The law requires that a public company must publish a prospectus at the time of inviting subscriptions for shares or debentures in the company, and this document contains particulars of those in management, the project for which the money is required, and the general financial background of the company (Section 135 of the Act of 1994). If the company is listed in the stock exchange, the prospectus must be approved by the Securities and Exchange Commission. The act provides for investigation by the registrar of joint stock companies on its own or on complaint by shareholders holding one-tenth of the issued shares; but in practice this is a rare phenomenon in this country. However, Section 233 of the Act of 1994 specifically provides for protection of minority shareholders where the affairs of the company are being run in a manner prejudicial to the interests of a shareholder or the petitioners who must hold one-tenth of the issued share capital. The concept of minority protection is new, and judges are yet to lay down decisions which would really entrench the minority shareholders' position in the company. A shareholder may also petition the Court if he can show that it is just and equitable to wind up a company.

Management of a company A company is managed by its board of directors. The powers of the board are generally contained in the articles of association of the company, and where the powers are given to the board the general meeting has no authority to interfere in the management. The general body of shareholders has ultimate control in a sense that they may remove the board and replace them by a body of persons after their liking, but until then the board is the supreme managing body. The functions of the general meeting are generally confined to amending the memorandum and articles of association of the company, passing the annual balance sheets and the audited accounts of the company, electing directors in place of those who retire at the general meeting etc. The articles sometimes vest the managing director with plenary powers of management where the founding entrepreneur desires to keep control of the management, but the Act now provides that a managing director cannot be appointed for more than five years at a time, and his appointment must be ratified by the general meeting. In law, however, he remains a servant of the company and the board may dispense with his services, if necessary, on payment of compensation if there is a service contract.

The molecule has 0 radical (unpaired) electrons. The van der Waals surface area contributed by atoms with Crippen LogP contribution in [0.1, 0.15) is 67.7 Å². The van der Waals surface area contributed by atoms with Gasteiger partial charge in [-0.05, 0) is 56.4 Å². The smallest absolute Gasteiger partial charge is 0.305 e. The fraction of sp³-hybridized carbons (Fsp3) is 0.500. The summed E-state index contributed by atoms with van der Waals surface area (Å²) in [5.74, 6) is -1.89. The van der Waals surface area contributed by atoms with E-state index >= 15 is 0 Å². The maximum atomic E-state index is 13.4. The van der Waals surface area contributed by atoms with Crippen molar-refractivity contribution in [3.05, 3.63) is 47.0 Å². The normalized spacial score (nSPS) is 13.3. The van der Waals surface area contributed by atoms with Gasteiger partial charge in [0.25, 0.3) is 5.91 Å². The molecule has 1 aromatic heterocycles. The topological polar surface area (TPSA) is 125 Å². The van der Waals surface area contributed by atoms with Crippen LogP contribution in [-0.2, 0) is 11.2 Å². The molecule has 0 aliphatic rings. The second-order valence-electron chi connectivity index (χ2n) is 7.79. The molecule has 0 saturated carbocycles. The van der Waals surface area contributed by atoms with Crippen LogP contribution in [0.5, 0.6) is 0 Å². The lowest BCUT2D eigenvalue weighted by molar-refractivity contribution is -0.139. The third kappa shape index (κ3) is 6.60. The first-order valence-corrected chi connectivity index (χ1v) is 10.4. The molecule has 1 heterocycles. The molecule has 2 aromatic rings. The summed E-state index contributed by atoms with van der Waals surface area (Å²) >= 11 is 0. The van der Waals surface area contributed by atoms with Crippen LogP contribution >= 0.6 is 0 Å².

Managing agents The country is witnessing the gradual elimination of an important feature of the management of the companies i.e. the managing agency system which was peculiar to the subcontinent and had been a direct legacy of the British economic colonisation. The origin of the system lies in early British contacts with India. The servants of the east india company used to do business on their own, sometimes by appointing their own agents. The board of directors of the East India Company turned a blind eye to this, and very soon it became an accepted practice to have a business started by a managing agent. The function of these mercantile houses primarily consisted in importing British goods and exporting Indian goods and raw materials as agents of British agents or firms. In addition to their commercial or trading functions, the Calcutta mercantile houses also carried on financial activities and were responsible for introducing modern banking in India as an extension of trade in the European community there. These houses later frequently acted as investment bankers, and provided funds for the establishment and operation of indigo plantations, tea gardens and jute mills. Such was the importantee of some of those mercantile houses that their managers were sometimes called 'merchant princes'.